Other studies support the positive impact that both high intensity exercise and moderate-intensity exercise have on insulin sensitivity. A study carried out at the University of Turku in Finland found that both high intensity exercise and moderate-intensity exercise improves insulin sensitivity and how the body handles glucose. So, exercise where you continuously move large muscles groups for a sustained period of time improves how insulin functions and is good medicine for diabetics, prediabetics, and healthy people who want to lower their risk of type 2 diabetes. High-intensity interval training has the added benefit of being shorter in duration. With HIIT training, you can get benefits with as little as 10 to 20 minutes of training. The key is intensity!
In terms of brain health, improved insulin sensitivity and brain efficiency bode well for brain health as well. So closely is insulin resistance and type 2 diabetes linked with brain health that some experts call Alzheimer’s disease type 3 diabetes. In fact, one of the things you can do to protect your brain, other than exercise, is to keep your blood sugar in check and reduce the quantity of sugar and processed carbs you expose your body and brain to. Studies in animals show a diet high in sugar disrupts transmission of signals through nerve cells in the brain and this can manifest as difficulty thinking and remembering.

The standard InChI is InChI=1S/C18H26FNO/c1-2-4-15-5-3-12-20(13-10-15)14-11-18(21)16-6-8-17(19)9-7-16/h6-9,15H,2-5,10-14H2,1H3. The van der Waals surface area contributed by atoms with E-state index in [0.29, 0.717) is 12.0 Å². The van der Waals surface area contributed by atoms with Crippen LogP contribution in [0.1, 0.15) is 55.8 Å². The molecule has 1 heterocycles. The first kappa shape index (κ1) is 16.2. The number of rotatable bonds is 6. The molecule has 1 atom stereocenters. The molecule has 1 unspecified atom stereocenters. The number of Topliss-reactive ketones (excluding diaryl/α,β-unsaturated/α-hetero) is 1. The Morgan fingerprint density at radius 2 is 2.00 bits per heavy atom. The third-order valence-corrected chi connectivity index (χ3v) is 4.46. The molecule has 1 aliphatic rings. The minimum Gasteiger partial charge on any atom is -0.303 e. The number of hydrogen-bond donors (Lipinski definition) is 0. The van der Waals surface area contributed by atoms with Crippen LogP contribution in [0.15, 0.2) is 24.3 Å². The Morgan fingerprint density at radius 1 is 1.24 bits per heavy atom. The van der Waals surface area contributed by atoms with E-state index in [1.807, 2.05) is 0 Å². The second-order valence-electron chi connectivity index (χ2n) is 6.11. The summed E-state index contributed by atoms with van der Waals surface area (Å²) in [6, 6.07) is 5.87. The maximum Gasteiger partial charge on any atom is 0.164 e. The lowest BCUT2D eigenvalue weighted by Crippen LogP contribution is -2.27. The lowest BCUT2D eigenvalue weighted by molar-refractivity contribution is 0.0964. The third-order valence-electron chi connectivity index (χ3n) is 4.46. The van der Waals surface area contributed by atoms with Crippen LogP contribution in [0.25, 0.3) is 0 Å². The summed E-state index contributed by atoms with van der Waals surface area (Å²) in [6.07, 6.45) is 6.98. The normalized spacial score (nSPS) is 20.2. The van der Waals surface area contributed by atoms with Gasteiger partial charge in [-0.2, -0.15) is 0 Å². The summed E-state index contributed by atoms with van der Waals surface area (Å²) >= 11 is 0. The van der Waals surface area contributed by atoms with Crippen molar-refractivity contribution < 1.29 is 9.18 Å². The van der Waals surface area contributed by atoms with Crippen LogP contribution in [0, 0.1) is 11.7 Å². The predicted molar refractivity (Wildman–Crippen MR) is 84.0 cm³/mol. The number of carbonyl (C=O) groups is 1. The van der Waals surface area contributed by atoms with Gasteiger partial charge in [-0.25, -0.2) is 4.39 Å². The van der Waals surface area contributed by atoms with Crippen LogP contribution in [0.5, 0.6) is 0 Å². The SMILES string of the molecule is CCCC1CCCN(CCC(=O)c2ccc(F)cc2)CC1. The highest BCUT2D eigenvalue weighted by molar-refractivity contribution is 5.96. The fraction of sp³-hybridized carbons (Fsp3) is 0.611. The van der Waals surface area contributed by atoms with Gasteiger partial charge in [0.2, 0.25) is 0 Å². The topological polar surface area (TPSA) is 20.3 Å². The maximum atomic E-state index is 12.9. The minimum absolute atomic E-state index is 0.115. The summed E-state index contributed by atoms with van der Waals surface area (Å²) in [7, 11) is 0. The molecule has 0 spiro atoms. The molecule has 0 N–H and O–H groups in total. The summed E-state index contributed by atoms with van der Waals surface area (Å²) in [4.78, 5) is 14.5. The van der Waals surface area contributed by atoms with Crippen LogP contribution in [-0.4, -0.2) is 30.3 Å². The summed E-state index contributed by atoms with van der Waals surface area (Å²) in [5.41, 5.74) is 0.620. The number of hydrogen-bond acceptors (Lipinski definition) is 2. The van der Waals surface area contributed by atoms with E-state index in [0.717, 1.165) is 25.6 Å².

Other Ways to Protect the Health of Your Brain
Although genetics place some people at higher risk of Alzheimer’s disease, there’s much you can do from a lifestyle perspective to lower your odds to developing dementia. We’ve already mentioned the importance of exercise and avoiding sugar and processed carbs. From a diet perspective, a Mediterranean-style diet may be your best bet. Fruits and vegetables contain phytonutrients that help reduce oxidative stress that can damage brain cells. In addition, the Mediterranean diet emphasizes fish as a protein source. Fatty fish is a good source of long-chain omega-3’s, a type of fat linked with brain health. Other components of the Mediterranean diet include whole grains, nuts, olive oil, beans, lentils, and modest quantities of red wine.
After eating that Mediterranean meal, make sure you’re giving your body enough rest time. Recent studies link inadequate sleep with a higher risk of developing Alzheimer’s diseases. There’s also some evidence that being socially isolated, not challenging your brain, and experienced chronic loneliness and depression increase the risk. A multi-faceted approach is best for preserving brain health. Also, make sure you’re not practicing unhealthy habits, like smoking or excessive use of alcohol.
The Bottom Line
Now, you know why exercise, especially high intensity exercise, is so important for the health of your brain and your metabolic health in general. With so many health benefits, you can’t afford to sit on the couch! So, take advantage of the “too good to pass up” benefits that exercise offers.
Forbes.com. “Study: Exercise Makes the Brain A More Efficient Machine”
Science Daily. “High-intensity interval training rapidly improves diabetics’ glucose metabolism”
Alzheimer’s Association. “Prevention”
Harvard Health Publishing. “What can you do to avoid Alzheimer’s disease?”